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Larry Bird resigned as Pacers president.

Not just today, but also in 2012. A year later, he was again running a front office (Indiana’s).

Could he make an even quicker leap back into NBA team presidency – with the Magic?

Adrian Wojnarowski of Yahoo Sports:

This strikes me as more as Orlando’s search firm trying to prove its usefulness than a viable option.

Whether they’re trying to generate excitement, getting used for leverage or actually serious, the Magic keep getting linked to big-name replacements for the fired Rob HenniganDoc Rivers, David Griffin and now Bird. If the Magic are willing to pay major money for name recognition, they could get plenty of people to at least listen. But I’m unconvinced about that spending.

It’d be a little weird for Bird to inherit Frank Vogel, whom Bird fired as the Pacers’ coach. But Bird did everything he could to show that was more about seeking change than losing faith in Vogel.

Report: Larry Bird stepping down as Pacers president

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Larry Bird put his stamp on the Pacers in the last year –  firing Frank Vogel and trading for Jeff Teague and Thaddeus Young to join hand-picked Monta Ellis and Myles Turner as Paul George‘s supporting cast on an up-tempo, offensively dynamic team.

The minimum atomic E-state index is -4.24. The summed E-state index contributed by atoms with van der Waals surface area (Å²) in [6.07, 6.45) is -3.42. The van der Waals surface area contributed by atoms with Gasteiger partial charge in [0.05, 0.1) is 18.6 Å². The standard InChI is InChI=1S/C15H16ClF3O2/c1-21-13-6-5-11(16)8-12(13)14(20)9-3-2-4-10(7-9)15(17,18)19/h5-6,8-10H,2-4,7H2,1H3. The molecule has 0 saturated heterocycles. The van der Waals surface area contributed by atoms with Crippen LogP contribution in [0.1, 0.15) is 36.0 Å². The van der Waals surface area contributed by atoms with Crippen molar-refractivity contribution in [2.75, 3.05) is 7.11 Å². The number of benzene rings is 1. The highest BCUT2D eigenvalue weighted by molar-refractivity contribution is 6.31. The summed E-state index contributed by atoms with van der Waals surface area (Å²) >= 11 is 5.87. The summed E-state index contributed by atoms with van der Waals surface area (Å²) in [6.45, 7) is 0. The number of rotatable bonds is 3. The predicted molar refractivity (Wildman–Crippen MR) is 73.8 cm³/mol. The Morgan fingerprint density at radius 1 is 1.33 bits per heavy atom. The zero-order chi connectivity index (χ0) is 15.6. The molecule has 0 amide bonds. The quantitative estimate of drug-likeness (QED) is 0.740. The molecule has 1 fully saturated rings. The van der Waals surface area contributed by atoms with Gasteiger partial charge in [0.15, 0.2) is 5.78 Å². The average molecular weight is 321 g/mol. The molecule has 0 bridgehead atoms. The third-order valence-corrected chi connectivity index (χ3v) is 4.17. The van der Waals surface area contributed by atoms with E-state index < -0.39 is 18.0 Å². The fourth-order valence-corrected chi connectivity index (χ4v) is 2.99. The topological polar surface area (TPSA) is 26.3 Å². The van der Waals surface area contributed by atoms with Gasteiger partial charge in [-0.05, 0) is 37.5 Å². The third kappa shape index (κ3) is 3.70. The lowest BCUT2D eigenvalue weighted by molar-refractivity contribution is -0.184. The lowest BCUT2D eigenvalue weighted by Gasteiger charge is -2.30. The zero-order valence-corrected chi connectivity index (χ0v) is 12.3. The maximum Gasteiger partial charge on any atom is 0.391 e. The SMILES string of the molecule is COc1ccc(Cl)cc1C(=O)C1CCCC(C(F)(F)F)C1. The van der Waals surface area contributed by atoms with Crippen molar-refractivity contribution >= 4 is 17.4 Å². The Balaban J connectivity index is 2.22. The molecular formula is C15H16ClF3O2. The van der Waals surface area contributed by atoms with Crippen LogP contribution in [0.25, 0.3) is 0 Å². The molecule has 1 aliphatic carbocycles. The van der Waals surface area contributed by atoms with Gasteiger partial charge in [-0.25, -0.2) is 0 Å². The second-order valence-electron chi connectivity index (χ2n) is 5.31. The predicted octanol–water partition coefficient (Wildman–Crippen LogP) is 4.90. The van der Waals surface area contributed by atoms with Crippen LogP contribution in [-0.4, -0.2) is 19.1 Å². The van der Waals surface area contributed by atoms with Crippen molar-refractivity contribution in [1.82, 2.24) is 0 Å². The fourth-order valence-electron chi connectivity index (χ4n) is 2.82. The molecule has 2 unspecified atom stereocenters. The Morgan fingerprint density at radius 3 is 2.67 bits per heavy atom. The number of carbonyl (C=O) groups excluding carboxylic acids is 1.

The plan fell flat.

Indiana played at a below-average pace and produced a middling offense. The Pacers got swept by the Cavaliers in the first round of the playoffs.

Now, Indiana’s uncertain future – with Paul George a year from free agency and the Lakers courting – gets even more chaotic.

Adrian Wojnarowski of Yahoo Sports:

Bird had already resigned once as Pacers president, in 2012. He returned the following year.

Bird’s patience and pain tolerance for the job due to lingering back issues from his playing days has long seemed to waver. I wouldn’t write him off for good.

Indiana promoted Kevin Pritchard in 2012, when Bird previously stepped down. Pritchard previously worked as the Trail Blazers’ general manager, and he’s a qualified replacement.

The work begins immediately with a decision on George. If he doesn’t make an All-NBA team, the Pacers won’t gain as much financial advantage in his contract offer. That could open the door to a trade and rebuilding around Turner — or making a last-ditch push to convince George he can win in Indiana.

Report: Clippers expect Chris Paul to re-sign

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Chris Paul reportedly verbally committed months ago to re-sign with the Clippers. There have been mixed signals about Blake Griffin‘s intention to re-sign.

But they can’t formalize the deals until July, and the Clippers are now one game from another demoralizing first-round exit.

Where do they stand now?

Kevin Arnovitz of ESPN: